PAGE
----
WOW is such a short, simple word, but it really encompasses a lot of things. To WOW, you must differentiate yourself, which means doing something a little unconventional and innovative.
You must do something that’s above and beyond what’s expected. And whatever you do must have an emotional impact on the receiver. We are not an average company, our service is not average, and we don’t want our people to be average. We expect every employee to deliver WOW.
In a today’s highly competitive market, companies without much differentiation are forced to go out of business no matter how well the companies are funded or how experienced their founders are. It’s simply because market isn’t big enough to sustain all of the incumbents and customers tend to choose the best one or two of them only.
So what’s a WOW factor anyway? For web startups, it might be a product that truly disrupts existing industry. For content startups, it might be something original and unique that makes people say “Wow, I’ve never seen this before.” For startups in general, it might be a superior customer service like one offered by Zappos. It’s easy to say, but difficult to execute.
From time to time I happen to face a meeting where all attendees are discussing topics that are completely irrelevant to their customer’s interest and have nothing to do with differentiation of their company. If it’s an operation level meeting, perhaps that’s okay. If it’s a company board meeting, that’s disaster.
Above statement applies not only to startups, but also to big players. Sony used to WOW people for long time. However, does 4K TV really WOW customers today? Well maybe, but so does its competitor Samsung.
Startup needs to understand WOW is a critical factor and treat it respectfully or startup will have a tough time down the line without it.
Few days ago New York Times published an interesting article.
The article basically states that investors are becoming more cautious about making investment in tech startups, especially in Silicon Valley area, after seeing troubled IPO of Facebook and questioned profitability of highly anticipated companies like Gilt Group.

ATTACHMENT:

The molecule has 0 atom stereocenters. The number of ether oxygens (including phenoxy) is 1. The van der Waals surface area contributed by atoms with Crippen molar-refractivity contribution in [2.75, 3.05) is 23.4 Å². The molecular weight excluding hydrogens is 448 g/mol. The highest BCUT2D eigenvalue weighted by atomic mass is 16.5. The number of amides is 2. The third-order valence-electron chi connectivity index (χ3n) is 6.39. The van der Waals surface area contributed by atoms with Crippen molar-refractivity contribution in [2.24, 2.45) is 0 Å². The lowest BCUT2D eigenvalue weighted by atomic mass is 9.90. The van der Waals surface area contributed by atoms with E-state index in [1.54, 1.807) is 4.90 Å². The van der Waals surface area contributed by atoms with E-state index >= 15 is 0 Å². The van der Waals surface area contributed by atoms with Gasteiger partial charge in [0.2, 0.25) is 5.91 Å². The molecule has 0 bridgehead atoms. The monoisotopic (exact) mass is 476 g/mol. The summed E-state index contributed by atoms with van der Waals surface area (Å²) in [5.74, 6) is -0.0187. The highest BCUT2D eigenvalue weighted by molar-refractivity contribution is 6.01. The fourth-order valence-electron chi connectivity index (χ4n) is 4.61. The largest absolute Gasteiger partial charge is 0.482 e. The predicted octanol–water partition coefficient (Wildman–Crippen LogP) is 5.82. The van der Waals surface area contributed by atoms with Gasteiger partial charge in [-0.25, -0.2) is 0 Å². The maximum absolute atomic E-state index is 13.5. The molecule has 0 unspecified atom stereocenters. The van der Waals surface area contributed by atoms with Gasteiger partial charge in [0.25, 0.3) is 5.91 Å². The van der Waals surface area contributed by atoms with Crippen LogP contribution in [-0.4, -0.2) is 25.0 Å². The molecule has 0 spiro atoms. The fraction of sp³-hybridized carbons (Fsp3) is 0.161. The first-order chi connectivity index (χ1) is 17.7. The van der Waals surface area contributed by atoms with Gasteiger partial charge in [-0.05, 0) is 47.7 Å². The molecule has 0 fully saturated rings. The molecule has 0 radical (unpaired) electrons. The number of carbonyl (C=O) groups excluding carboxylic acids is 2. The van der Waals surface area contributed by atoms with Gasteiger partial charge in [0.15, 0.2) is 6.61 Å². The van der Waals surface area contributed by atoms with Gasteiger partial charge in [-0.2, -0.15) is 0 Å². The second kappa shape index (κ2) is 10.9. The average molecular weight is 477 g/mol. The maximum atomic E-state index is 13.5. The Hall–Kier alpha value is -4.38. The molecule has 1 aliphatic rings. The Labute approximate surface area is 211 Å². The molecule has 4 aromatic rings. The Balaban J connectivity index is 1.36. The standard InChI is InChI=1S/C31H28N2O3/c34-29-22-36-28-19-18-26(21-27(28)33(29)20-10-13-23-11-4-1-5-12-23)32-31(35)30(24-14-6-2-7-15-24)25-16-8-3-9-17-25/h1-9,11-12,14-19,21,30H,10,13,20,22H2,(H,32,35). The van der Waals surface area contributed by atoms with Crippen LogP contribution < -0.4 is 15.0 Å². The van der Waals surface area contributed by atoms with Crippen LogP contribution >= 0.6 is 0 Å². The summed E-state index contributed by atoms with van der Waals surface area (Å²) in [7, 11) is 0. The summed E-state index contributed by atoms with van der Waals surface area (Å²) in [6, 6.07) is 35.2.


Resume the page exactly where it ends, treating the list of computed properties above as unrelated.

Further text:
I totally agree with David Sacks’s opinion saying there aren’t much opportunities left for startups where they can protect themselves from the onslaught of big players while figuring out what they are on to.
However, it doesn’t mean starting business in tech industry a bad idea yet. There is plenty of unsolved problems in the ares like education, nursing, and medical where software technology alone can be a true innovation.
If you shift your focus a bit on to these areas, you will find your startup can still look attractive to those investors. It’s just a matter of which angle you take.
This is a bit old information, but I post it here anyway since I found the contents of this book still valid for angel investment environment today.
The book is called Guide to Raising Money From Angels, which is written by an established entrepreneur / angel investor Bill Payne.
As mentioned in its preface, the book is not a template for writing business plan, a worksheet for valuing your company, nor a set of legal documents to guide an angel investment round.
However, the book gives very insightful knowledges to both startup founders and angel investors. In fact, I read it from both perspectives and enjoyed a lot.
I highly recommend this book to founders and co-founders starting their business even if they are not raising money from angels.